Assuming a belief in a literal eternal hell believed by traditional Christian beliefs, when is hell believed to have been created by God? A good answer will include scriptural support for when Hell was created.
closed as off-topic by curiousdannii, Lee Woofenden, Peter Turner♦ Feb 28 '18 at 17:11
This question appears to be off-topic. The users who voted to close gave this specific reason:
- "Questions asking for the truth or validity of a particular doctrine or belief (aka Truth Questions), and questions asking Is X a Sin? are not a good fit for our site, due to their subjective nature, and the vast number of possible Christian opinions on such topics. See: We can't handle the truth" – curiousdannii, Peter Turner
My attempt of an answer based on the doctrine of the Catholic Church.
First, I could not find any explicit doctrine/dogma on this. Thus, my answer is inferred from other dogmatic definitions.
Hell and Genesis:
Let us start with the fact that, if God dwells in Heaven (e.g. John 14:2), Heaven has always existed (unless God "moved", which is odd). At some point, as related in Genesis, God created the universe and Earth. However, there is no direct mention of God creating a physical place named Hell.
But Hell already existed at the time of Jesus resurrection:
Remember that Jesus descended into hell. Thus, hell must already exist.
In effect, the Catholic Church teaches that there is a General (or Last) Judgment (which is to occur when Jesus comes again, and where bodies will be resurrected), and a Particular Judgment, which occurs immediate after the death of the body. In the latter, which has happened since Adam and Eve, the soul is sent to wherever it corresponds depending on the status of sin the individual is at. However, before Jesus erased original sin with his death, even saints and good people were "sent to hell" (to be precise, this place is called limbus patris, "in which the souls of the just who died before Christ awaited their admission to heaven; for in the meantime heaven was closed against them in punishment for the sin of Adam;").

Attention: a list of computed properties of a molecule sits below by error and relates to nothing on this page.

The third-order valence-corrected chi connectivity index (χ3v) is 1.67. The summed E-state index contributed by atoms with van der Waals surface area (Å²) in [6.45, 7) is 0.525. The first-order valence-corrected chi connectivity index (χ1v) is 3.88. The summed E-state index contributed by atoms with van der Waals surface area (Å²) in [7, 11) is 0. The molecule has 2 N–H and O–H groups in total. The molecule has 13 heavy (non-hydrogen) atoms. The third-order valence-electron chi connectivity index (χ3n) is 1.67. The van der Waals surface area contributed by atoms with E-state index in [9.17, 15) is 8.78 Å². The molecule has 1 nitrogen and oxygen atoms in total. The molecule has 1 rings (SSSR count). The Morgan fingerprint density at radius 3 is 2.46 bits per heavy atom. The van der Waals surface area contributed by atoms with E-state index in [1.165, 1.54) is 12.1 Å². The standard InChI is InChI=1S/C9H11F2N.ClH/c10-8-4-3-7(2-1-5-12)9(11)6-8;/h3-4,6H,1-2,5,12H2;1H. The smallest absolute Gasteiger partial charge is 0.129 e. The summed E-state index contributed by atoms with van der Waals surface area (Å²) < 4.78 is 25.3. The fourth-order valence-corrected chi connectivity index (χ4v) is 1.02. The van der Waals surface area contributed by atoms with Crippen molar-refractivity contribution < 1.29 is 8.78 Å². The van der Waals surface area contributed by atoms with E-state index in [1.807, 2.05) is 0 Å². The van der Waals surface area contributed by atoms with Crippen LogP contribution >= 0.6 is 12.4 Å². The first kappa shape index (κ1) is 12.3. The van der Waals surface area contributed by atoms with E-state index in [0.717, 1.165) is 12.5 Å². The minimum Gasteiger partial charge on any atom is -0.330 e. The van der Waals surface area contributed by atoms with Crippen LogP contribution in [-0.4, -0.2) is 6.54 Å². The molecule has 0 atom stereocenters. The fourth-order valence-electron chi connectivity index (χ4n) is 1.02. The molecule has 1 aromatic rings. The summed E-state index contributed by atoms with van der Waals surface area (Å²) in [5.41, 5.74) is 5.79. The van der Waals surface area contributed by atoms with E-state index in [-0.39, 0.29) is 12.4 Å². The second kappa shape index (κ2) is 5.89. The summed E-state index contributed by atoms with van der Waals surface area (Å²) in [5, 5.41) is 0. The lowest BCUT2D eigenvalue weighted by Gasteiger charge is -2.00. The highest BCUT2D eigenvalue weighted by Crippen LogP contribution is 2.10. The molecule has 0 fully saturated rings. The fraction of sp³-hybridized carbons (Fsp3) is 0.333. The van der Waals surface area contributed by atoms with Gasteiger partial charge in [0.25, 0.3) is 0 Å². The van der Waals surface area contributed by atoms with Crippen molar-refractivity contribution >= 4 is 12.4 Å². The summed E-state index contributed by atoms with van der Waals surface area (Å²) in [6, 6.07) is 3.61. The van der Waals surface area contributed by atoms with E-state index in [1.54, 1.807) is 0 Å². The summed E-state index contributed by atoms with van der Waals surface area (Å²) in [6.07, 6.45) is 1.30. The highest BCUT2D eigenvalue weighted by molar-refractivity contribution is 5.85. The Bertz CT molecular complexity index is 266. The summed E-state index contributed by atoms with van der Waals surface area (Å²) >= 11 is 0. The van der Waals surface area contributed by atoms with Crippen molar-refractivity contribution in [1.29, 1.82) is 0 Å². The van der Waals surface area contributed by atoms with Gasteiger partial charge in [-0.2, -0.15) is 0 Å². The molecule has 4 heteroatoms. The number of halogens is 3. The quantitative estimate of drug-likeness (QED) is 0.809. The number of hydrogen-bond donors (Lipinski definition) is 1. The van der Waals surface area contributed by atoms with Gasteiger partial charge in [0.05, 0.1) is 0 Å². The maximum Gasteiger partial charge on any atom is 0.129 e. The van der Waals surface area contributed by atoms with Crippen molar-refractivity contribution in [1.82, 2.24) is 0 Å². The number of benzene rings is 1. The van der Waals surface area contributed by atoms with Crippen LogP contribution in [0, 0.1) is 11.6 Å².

All this means that Hell must have existed as a destination of the soul since the death of Adam and Eve.
Maybe hell is not a physical place, but just a state of separation from God.
This is in fact possible for now. The Catholic Church has not decided anything on this. Many theologians and church fathers believed hell to be a physical place inside the Earth, in which case, God would have created hell just as he made Earth (for details, see "Names and Place of Hell" here). Yet, in my view it is only evident that, if after the General Judgment every human being is to have its body resurrected, Hell must by then be a physical place.
In conclusion, hell, at least as a place for destination of disembodied souls, exists since the creation of mankind. Whether it was "created" by God or not, it is open to debate, as this depends among other things on whether hell is a physical place or it is simply the "absence of God". What is clear however is that in the General Judgment bodies will be resurrected, at which, given my limited human mind, it means hell as a physical place must definitively exist, and hence, be created by God.